Can an ICT-mediated behavioural intervention support weight loss maintenance? The design, development and interim findings of the NULevel randomised controlled trial Elizabeth Evans1, Kirby Sainsbury1, Dominika Kwasnicka1, Mia Campbell2, Vera Araujo-Soares1, Falko Sniehotta1, 1Newcastle University, Newcastle, UK, 2Northumbria University, Newcastle, UK Effective weight loss interventions are widely available, but after weight loss, most individuals regain weight. Interventions to help prevent regain in obese individuals following weight loss are lacking. We report the development, sample characteristics and interim findings of an ongoing randomised controlled superiority trial (NULevel) evaluating a tailored ICT-mediated weight loss maintenance (WLM) intervention. To develop the behavioural intervention, we assembled and drew on a comprehensive evidence base, including a systematic review of extant WLM interventions, qualitative interviews with formerly obese individuals avoiding weight regain, and a behaviour maintenance theory review. Mobile phone internet technology and SIM-enabled weighing scales were utilised to generate a flexible, inexpensive, potentially scalable intervention. 288 obese adults who had lost ≥5% body weight in the prior 12 months were recruited from the community, commercial providers and social media. They were allocated 1:1 to receive 12 months of either a minimal-contact control condition or the NULevel intervention. Intervention group participants attended a WLM consultation, used a mobile internet platform to self-monitor their diet, daily activity (via pedometer) and weight (via daily self-weighing on the SIM-enabled scales), and received semi-automated tailored feedback via SMS. Participants in the control condition received scales and a quarterly SMS. Change in weight (kg) from baseline was the primary outcome; other measures at 0, 6 and 12 months included blood pressure, accelerometery, psychological variables and health service use. Interim findings show the intervention procedures to be both acceptable and feasible, and study retention to be excellent. We report baseline and 6-month data for the sample and present findings from a qualitative process evaluation. We reflect on a) the role of technology in delivering intervention content and providing interactions with the study team in a cost-effective manner and b) the next steps in developing a rigorous science of weight loss maintenance with the potential to influence both policy and practice.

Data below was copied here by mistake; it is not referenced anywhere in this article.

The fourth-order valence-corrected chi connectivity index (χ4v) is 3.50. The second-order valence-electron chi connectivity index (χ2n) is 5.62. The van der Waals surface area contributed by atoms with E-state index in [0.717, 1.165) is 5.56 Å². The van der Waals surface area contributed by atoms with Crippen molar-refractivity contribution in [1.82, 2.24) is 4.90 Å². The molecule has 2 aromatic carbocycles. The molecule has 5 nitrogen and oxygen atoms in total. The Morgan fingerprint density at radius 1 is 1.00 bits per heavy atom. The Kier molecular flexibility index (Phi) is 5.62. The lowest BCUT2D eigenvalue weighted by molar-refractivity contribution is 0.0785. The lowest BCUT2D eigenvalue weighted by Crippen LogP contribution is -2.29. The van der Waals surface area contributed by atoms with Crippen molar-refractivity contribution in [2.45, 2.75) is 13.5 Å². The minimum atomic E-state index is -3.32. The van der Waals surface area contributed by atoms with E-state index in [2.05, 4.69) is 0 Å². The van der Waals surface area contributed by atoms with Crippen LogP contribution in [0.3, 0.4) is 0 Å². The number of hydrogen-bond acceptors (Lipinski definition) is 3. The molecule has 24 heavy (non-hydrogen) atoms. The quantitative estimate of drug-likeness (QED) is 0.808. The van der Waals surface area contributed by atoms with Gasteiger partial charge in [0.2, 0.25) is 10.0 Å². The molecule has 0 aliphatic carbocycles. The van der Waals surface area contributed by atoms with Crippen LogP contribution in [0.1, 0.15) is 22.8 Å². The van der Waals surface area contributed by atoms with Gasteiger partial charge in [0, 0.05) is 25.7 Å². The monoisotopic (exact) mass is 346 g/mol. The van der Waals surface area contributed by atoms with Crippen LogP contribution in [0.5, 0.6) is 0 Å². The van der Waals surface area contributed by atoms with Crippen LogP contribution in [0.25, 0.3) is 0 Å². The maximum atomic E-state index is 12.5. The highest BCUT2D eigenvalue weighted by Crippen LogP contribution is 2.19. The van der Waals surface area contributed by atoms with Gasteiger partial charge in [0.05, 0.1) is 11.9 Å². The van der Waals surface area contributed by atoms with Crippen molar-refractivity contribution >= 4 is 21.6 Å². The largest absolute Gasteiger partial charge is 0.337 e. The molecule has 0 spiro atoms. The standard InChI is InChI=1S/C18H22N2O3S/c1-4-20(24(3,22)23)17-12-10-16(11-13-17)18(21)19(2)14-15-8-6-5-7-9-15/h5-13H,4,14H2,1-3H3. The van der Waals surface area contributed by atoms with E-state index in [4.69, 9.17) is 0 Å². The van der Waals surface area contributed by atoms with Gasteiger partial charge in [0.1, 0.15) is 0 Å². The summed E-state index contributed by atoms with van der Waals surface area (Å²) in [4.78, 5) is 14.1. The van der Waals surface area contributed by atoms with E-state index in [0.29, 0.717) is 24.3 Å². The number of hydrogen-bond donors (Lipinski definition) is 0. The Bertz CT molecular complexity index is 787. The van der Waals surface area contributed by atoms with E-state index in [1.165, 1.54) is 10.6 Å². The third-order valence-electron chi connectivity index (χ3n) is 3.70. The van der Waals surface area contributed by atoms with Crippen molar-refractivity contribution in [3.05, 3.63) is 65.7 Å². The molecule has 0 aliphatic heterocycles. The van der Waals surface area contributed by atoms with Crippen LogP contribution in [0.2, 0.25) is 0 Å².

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Oral Presentation Abstracts The Bi-directional Association between Body Mass Index and Sleep duration: The English Longitudinal Study of Ageing Victoria Garfield1, Meena Kumari2, Meena Kumari1, 1University College London, London, UK, 2University of Essex, Colchester, UK It is hypothesized that there is an association between higher body mass index (BMI) and shorter sleep and/or problematic sleep, and that this relationship may be bi-directional in nature. The literature suggests that further large-scale observational studies are necessary to help elucidate the direction of this association as the majority of studies are cross sectional in nature. We used data from waves 4 (2008, baseline) and 6 (2012, follow up) from the English Longitudinal Study of Ageing – a representative sample of household residents aged fifty years or older – to examine whether BMI at baseline is associated with change in sleep duration (N=5,414), and separately whether sleep duration at baseline is associated with change in BMI (N=5,193). Results from linear regression revealed the existence of an inverse association between baseline BMI and sleep duration at follow up, after adjusting for multiple co-variates (β= -.008, Confidence Interval (CI) =-0.013 – -0.002). However, we found no evidence for a prospective association between baseline sleep duration and BMI at follow up (β= -0.024, CI= -0.107 – 0.059), when adjusting for the same covariates. In conclusion, our findings suggest that the direction of the association between BMI and sleep duration is primarily such that BMI precedes changes in sleep duration, rather than from sleep duration to changes in BMI in older age groups. One-week adherence to a very low calorie diet reduces 24 h heart rate and increases heart rate variability in obese men and women: a randomised controlled pilot study. Ruth Allan1, Amelia White1, Frances Fitzpatrick1, Ana Pinto1, Wendy Hall1, 1King›s College London, London, UK Obesity is associated with increased risk of cardiovascular events including sudden cardiac death (SCD). Contemporary very low calorie diets (VLCD) provide <800 kcal/day, supply dietary recommended values for all nutrients, and induce rapid weight loss. Heart rate variability (HRV) is the variability in the duration of time intervals between heart beats and reflects the capacity of the autonomic nervous system to adapt to physiological demands. Low HRV indicates inadequacy of autonomic modulation of the heart, and is predictive of risk of SCD. Weight loss is associated with improved HRV, but the effects of VLCD have never been compared to a control weight loss diet. This pilot study compared the acute effects of VLCD and a moderately-low calorie diet (MCD) on HRV. Primary outcomes were changes from baseline in 24 h SDNN (an estimate of overall variability) and body weight. We hypothesised that HRV would increase more following a 7-day VLCD compared to an MCD (usual energy intake minus 500 kcal). Non-smoking, obese (BMI 30-42 kg/m2) men and women were recruited according to inclusion/exclusion criteria, then randomised to VLCD (LighterLife UK Ltd, n=9) or the control standard weight loss diet (MCD, n=8) using minimisation to balance groups for age, sex, BMI and ethnicity. Heart rate, interbeat interval (IBI) recordings (24 h), seated blood pressure and body weight/composition were measured at baseline (day 1) and endpoint (day 7-8). Raw IBI data were downloaded and processed using Kubios software to produce 24 h HRV parameters. Mean differences in the change from baseline between groups (95% CI) are shown; P<0.05 is taken as statistically significant. Independent t-tests showed there were statistically significant greater reductions in body weight and fat mass following VLCD (ΔVLCD-ΔMCD: -1.6 kg; -2.7, -0.4 and -1.4 kg; -2.2,-0.6, respectively). Univariate ANCOVA (factors: diet and sex; covariate: age) showed that 24h heart rate significantly decreased following VLCD (ΔVLCD-ΔMCD: -15 bpm; -25, -5), and the relative increase in SDNN was borderline significant (ΔVLCD-ΔMCD: 27 msec; -3, 57). High frequency power and pNN50 (ΔVLCD-ΔMCD: 378 msec2; 55, 701 and 9 %; 0, 18, respectively) were also relatively increased following VLCD. Adherence to a 1-wk VLCD may have rapid effects in improving cardiac autonomic function; a larger sample size is required to confirm these preliminary findings.